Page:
I still think it’s 90 percent probable that no federal charges will be filed, but I’ll grant you a 10 percent chance that he brings a case in the full expectation that Zimmerman will be acquitted. That was basically what Corey and the Florida prosecutors did. The first duty of the prosecutor is to cover his/her own ass politically. If charges are filed and the jury acquits, hey — at least they gave it the ol’ college try.

Key words here from the Moses of our time: “Unnecessary shooting death.” Is that what the Florida jury found? The confrontation between Martin and Zimmerman was unnecessary, but if you’re letting a guy off on using lethal force in self-defense, by definition you’ve endorsed his view that the shooting was necessary, no?

Of course, as this celebration unfolds, we are also mindful of the pain felt by our nation surrounding the tragic, unnecessary shooting death of Trayvon Martin in Sanford, Florida last year – and the state trial that reached its conclusion over the weekend. As parents, as engaged citizens, and as leaders who stand vigilant against violence in communities across the country, the Deltas are deeply, and rightly, concerned about this case. The Justice Department shares your concern – I share your concern – and, as we first acknowledged last spring, we have opened an investigation into the matter.

Independent of the legal determination that will be made, I believe that this tragedy provides yet another opportunity for our nation to speak honestly about the complicated and emotionally-charged issues that this case has raised. We must not – as we have too often in the past – let this opportunity pass. I hope that we will approach this necessarily difficult dialogue with the same dignity that those who have lost the most, Trayvon’s parents, have demonstrated throughout the last year – and especially over the past few days. They suffered a pain that no parent should have to endure – and one that I, as a father, cannot begin to conceive. Even as we embrace their example and hold them in our prayers, we must not forego this opportunity to better understand one another and to make better this nation we cherish.

Moreover, I want to assure you that the Department will continue to act in a manner that is consistent with the facts and the law. We are committed to standing with the people of Sanford, with the individuals and families affected by this incident, and with our state and local partners in order to alleviate tensions, address community concerns, and promote healing. We are determined to meet division and confusion with understanding and compassion – and also with truth. We are resolved, as you are, to combat violence involving or directed at young people, to prevent future tragedies and to deal with the underlying attitudes, mistaken beliefs and stereotypes that serve as the basis for these too common incidents. And we will never stop working to ensure that – in every case, in every circumstance, and in every community – justice must be done.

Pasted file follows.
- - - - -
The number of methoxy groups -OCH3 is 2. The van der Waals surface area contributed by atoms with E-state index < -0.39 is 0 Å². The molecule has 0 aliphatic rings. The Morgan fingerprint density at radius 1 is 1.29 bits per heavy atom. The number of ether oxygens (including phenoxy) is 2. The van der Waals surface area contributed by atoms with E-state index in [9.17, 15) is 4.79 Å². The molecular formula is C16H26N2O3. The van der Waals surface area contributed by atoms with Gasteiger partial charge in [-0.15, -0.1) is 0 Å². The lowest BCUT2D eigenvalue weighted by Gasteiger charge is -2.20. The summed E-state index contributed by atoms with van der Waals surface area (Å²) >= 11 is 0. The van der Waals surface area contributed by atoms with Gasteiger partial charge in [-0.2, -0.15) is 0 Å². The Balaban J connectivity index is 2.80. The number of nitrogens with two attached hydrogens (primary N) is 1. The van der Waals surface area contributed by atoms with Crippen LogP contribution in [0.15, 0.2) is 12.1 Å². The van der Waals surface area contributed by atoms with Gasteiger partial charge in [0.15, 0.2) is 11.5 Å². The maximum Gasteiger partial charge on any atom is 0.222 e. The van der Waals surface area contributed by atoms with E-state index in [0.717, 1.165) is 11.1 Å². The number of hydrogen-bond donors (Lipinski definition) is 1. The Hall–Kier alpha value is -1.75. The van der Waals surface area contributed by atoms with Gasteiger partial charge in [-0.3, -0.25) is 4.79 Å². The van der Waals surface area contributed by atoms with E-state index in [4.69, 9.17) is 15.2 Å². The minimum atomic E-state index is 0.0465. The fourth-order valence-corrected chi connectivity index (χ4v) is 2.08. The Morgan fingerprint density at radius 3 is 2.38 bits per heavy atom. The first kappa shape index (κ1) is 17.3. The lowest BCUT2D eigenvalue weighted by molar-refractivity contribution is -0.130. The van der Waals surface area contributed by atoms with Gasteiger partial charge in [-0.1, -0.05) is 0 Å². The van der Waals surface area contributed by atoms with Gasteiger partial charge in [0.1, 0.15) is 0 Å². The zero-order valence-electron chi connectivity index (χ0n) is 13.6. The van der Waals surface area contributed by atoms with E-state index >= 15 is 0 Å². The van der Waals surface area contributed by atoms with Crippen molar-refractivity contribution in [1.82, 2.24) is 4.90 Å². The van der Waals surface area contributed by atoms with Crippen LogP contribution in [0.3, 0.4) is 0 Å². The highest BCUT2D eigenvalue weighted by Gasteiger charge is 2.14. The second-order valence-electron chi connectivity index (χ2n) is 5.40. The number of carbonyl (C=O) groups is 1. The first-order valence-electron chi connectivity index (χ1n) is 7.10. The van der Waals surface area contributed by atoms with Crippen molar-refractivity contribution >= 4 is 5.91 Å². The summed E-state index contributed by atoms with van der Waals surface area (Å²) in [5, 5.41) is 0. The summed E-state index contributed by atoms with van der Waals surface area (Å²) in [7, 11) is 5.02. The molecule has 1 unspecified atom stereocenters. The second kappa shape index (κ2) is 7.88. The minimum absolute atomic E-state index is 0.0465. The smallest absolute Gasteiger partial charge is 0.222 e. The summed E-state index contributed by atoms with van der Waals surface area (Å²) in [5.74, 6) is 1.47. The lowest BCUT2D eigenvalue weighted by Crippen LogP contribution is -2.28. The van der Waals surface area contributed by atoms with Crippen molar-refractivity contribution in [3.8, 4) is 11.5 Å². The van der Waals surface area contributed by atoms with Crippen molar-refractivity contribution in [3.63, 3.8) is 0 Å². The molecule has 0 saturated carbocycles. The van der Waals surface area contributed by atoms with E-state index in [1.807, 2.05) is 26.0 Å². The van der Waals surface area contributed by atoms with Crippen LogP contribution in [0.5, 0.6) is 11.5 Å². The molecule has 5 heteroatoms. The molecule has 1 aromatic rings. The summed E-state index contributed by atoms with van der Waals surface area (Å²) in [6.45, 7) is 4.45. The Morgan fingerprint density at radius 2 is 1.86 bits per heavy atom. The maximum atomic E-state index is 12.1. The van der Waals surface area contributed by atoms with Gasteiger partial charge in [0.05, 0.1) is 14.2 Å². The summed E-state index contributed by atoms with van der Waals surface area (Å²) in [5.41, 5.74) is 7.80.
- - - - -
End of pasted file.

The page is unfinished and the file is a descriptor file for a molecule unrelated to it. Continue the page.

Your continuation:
“Independent of the legal determination that will be made” sounds to me like he’s preparing people for a letdown. With good reason:

[Some] experts said it would be legally inconsistent for the Justice Department to consider filing criminal charges against Zimmerman under the federal Shepard-Byrd Hate Crimes Prevention Act of 2009. Generally, that law prohibits someone from “willfully causing bodily injury” to another person because of his race, color, religion or national origin.

“If the state jury had been persuaded beyond a reasonable doubt that Zimmerman caused bodily harm to Trayvon Martin because of Martin’s race, it would have almost certainly convicted Zimmerman of second-degree murder, which requires proof of ‘ill-will’ or ‘malice,’” said Scott Srebnick, a prominent federal criminal defense attorney in Miami. “So, to bring a federal civil-rights prosecution against Zimmerman, the attorney general would essentially be second-guessing the state jury’s verdict as opposed to vindicating a different or broader federal interest.”

It’s not just the jury’s determination that Zimmerman didn’t act with ill will. It’s the FBI’s determination too, as Ed noted this morning. This is why I think Holder will eventually back off, after a few months have passed and this has fallen off the left’s radar: Waiting to prosecute him after the state verdict, with the DOJ’s own police force having found little to support a civil-rights case, would smell too rancidly political even for Obama and Holder. Why chance it? If they want to mobilize lefties with hot-button racial issues, they’ve got the Supreme Court’s Voting Rights Act decision and the amnesty bill to make magic with. We’ll have a better idea of what they’ll do once the first few polls about the verdict come back. If it splits along racial lines, with strong support for Zimmerman among white voters, congressional Democrats in vulnerable jurisdictions will get nervous about a new federal trial and quietly ask O to drop it.

By the way, has any prominent Democrat mentioned the vigilante threats against Zimmerman in passing in their statements about the case? I’m struck by how much of a non-person Zimmerman is in Holder’s statement, even though he’s now been cleared in court, has been smeared relentlessly in the media as a racist contrary to the findings of Holder’s own police force, and both he and his family are living under threat of death. (Obama’s statement yesterday calling for “calm reflection” is as close as we’ve gotten, I think.) I realize he’s the villain in this racial passion play, but he’s a U.S. citizen who committed no crime according to a jury and is being targeted for criminal reprisals daily. Maybe a word or two from “Moses,” however perfunctorily, that Zimmerman’s a human being too and people should respect the process?